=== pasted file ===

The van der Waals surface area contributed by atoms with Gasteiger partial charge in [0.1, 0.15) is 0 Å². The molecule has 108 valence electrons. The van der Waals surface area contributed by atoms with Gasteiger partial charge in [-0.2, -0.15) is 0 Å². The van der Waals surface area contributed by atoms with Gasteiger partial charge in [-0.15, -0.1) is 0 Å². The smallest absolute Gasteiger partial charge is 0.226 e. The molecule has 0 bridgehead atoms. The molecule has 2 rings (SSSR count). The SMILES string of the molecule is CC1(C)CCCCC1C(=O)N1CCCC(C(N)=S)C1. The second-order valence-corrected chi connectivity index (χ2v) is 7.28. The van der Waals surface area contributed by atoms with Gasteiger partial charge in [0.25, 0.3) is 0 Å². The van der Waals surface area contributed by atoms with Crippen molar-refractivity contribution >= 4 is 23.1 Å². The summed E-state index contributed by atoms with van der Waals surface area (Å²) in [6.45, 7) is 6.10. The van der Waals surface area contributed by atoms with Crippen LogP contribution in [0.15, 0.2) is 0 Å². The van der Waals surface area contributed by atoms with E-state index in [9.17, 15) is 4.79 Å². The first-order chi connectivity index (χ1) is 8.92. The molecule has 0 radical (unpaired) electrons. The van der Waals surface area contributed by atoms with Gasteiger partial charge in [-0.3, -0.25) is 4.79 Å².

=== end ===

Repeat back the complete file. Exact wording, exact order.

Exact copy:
The van der Waals surface area contributed by atoms with Gasteiger partial charge in [0.1, 0.15) is 0 Å². The molecule has 108 valence electrons. The van der Waals surface area contributed by atoms with Gasteiger partial charge in [-0.2, -0.15) is 0 Å². The van der Waals surface area contributed by atoms with Gasteiger partial charge in [-0.15, -0.1) is 0 Å². The smallest absolute Gasteiger partial charge is 0.226 e. The molecule has 0 bridgehead atoms. The molecule has 2 rings (SSSR count). The SMILES string of the molecule is CC1(C)CCCCC1C(=O)N1CCCC(C(N)=S)C1. The second-order valence-corrected chi connectivity index (χ2v) is 7.28. The van der Waals surface area contributed by atoms with Gasteiger partial charge in [0.25, 0.3) is 0 Å². The van der Waals surface area contributed by atoms with Crippen molar-refractivity contribution >= 4 is 23.1 Å². The summed E-state index contributed by atoms with van der Waals surface area (Å²) in [6.45, 7) is 6.10. The van der Waals surface area contributed by atoms with Crippen LogP contribution in [0.15, 0.2) is 0 Å². The van der Waals surface area contributed by atoms with E-state index in [9.17, 15) is 4.79 Å². The first-order chi connectivity index (χ1) is 8.92. The molecule has 0 radical (unpaired) electrons. The van der Waals surface area contributed by atoms with Gasteiger partial charge in [-0.3, -0.25) is 4.79 Å².